SOCORRO, N.M. July 31, 2012 – Civil engineering student Gwen Brown might not finish her degree in four years, but she will finish her studies with an international experience that she’ll never forget.
The rising junior from Los Alamos spent the spring 2012 semester in Botswana on an international exchange program, studying along side native African students and other international exchange students.
Gwen Brown, rising junior at New Mexico Tech, works a Mokoro boat while on a semester abroad in Botswana. Brown said she the international experience was invaluable.
Below, Gwen Brown (center, back) and her fellow students have a mud fight after getting lessons in steering a Mokoro in the Okavango Delta.
“Studying abroad is a great experience that anyone would be lucky to take part in,” Brown said via email from Botswana. “You get a new perspective on life by experiencing new customs and learning how to communicate with different kinds of people.”
“Your perspective of home changes by appreciating knowing how things work and the safety you feel with familiarity,” she wrote. “Being abroad also highlights who you are because you will find the activities that bring you joy and comfort abroad are the same as those at home.”
Sharon Spurgeon, the director of international programs, said exchange programs provide Tech students with invaluable experiences.
“The biggest reason for doing an exchange program is that Tech’s specialties – science and engineering – are all international,” she said. “Science and research aren’t locked into this tiny area. The experience students get from going abroad and living in a different culture is a great advantage.”
Tech has several options for students interested in an exchange program. Tech has official agreements with universities in China, Colombia, Norway, Egypt and Sweden. Tech also has cooperative agreements with UNM and NMSU that offer connections to a wide array of universities in many countries. Spurgeon said she is trying to reinvigorate Tech’s exchange program and get more students involved in international studies.
Spurgeon’s office has many resources available to students interested in studying abroad, including catalogs, brochures and other information about finding the right university. Students must be degree-seeking, full-time students with at least 30 credit hours, and a minimum GPA of 2.5. The International and Exchange Program office has a check list for students interested in pursuing an international experience.
Brown connected with the NMSU Study Abroad Program to arrange her stay in Botswana. She considered Finland and Scotland, but she wanted to have an experience completely different from America. She selected Botswana because she wanted to study in English, but not in a European country.
“Plus I thought later in life I might never make it to Africa, but I have been to Europe and will again,” she wrote. “Africa has always been on my list of places to see in the world. Growing up I went through a phase were my room was African themed and my favorite animal was the giraffe.”
Her class work was much less rigorous and less structured than at New Mexico Tech.
Gwen Brown poses with an elephant skull while on a field trip in Chobe National Park. Photos courtesy of Gwen Brown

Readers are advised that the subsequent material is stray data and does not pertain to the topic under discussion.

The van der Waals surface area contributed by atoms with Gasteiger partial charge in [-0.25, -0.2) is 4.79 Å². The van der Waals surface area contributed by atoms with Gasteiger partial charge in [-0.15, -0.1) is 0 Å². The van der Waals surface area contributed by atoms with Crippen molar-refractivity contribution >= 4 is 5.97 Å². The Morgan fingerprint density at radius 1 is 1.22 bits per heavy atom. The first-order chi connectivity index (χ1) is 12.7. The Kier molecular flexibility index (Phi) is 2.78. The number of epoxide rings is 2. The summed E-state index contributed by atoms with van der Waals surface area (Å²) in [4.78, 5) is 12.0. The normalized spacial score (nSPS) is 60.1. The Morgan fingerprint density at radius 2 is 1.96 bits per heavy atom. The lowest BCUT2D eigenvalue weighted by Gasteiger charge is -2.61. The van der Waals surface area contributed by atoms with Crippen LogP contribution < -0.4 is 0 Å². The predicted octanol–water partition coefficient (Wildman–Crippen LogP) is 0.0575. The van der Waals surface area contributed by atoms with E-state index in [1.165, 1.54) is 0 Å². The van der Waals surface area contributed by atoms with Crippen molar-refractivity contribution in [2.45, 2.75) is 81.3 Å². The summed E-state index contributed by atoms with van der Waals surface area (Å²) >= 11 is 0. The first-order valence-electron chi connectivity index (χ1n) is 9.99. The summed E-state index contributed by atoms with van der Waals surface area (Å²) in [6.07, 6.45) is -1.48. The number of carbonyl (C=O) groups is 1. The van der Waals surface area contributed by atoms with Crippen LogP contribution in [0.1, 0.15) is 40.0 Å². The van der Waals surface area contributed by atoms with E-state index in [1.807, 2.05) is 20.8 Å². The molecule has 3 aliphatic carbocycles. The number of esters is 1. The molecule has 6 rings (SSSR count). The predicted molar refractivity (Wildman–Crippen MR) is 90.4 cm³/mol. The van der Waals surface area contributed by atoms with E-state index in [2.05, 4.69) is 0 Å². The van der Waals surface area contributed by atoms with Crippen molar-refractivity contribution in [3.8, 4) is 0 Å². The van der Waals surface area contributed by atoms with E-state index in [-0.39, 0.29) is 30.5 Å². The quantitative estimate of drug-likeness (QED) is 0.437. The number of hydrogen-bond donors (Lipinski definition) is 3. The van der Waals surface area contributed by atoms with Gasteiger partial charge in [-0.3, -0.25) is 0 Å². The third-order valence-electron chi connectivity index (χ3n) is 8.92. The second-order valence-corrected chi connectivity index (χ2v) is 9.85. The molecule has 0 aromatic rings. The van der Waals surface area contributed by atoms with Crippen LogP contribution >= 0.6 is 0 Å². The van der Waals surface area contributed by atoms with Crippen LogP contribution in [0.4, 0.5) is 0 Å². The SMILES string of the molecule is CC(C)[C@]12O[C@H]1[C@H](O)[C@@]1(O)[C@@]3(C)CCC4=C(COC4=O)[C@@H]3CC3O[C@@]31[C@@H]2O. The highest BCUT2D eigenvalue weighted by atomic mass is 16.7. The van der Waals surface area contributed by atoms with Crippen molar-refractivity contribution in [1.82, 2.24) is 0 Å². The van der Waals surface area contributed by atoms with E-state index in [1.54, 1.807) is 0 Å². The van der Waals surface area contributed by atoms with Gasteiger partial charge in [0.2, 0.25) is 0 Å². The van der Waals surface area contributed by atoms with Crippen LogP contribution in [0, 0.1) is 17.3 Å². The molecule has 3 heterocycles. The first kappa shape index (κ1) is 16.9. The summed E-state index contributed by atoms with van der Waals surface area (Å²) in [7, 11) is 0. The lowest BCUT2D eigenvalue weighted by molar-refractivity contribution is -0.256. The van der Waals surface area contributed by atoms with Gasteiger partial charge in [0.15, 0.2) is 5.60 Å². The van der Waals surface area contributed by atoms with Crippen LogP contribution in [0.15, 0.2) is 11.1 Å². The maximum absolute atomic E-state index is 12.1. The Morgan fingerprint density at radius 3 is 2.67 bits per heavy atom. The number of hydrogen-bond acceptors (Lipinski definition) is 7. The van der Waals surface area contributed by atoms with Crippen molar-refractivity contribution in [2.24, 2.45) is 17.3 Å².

Gwen Brown poses with an elephant skull while on a field trip in Chobe National Park.
Photos courtesy of Gwen Brown
“Basically, my days here are less full than my days back home,” she wrote. “Simple tasks take longer and relationships are valued more. Therefore I spend more time with friends. Plus teachers do not give homework here, so I have more time to devote to friends.”
In most of Brown’s classes, the final exam was worth more than 50 percent of the grade. She had very few assignments throughout the semester and only two tests in each class. She learned a lot from her experience in another culture – from the food and the people and patience – or what she called “African time.”
“There is only one thing that still shocks me: African time,” she wrote. “African time is step beyond fashionably late. If a taxi says 20 minutes, expect them in 40. When a friends says see you in 10, wait at least 30 minutes. And when class starts at 9 a.m., wait until 9:30 a.m. for the teacher.”
Brown said that Africa has charms that she will miss.
“I will always remember the first elephant I saw in the wild and the first African sunset I watched on top of the roof,” she wrote. “The feeling of calm when I hand wash my clothes as if I have all the time in the world and the night the dorms had no power so we played silly camp games and all the great people I grew close to in such a short time! I am coming home with some amazing stories that still feel surreal to me.
She and fellow students went on a game drive at Chobe National Park in Northern Botswana where they saw a baby buffalo following a large elephant.
“This was obviously irritating the elephant because the elephant kept turning around lightly pushing the buffalo away. But every time the elephant tried to walk away the baby buffalo would follow, thinking it was all a game. Finally the elephant turned a round and trumpeted loudly right in the baby buffalo’s face; I could even see the air cloud exiting the elephant’s trunk. After that the baby buffalo ran back to its mommy, never to play with elephants again.”
Those are the sorts of memories that last a lifetime.
– NMT –
By Thomas Guengerich/New Mexico Tech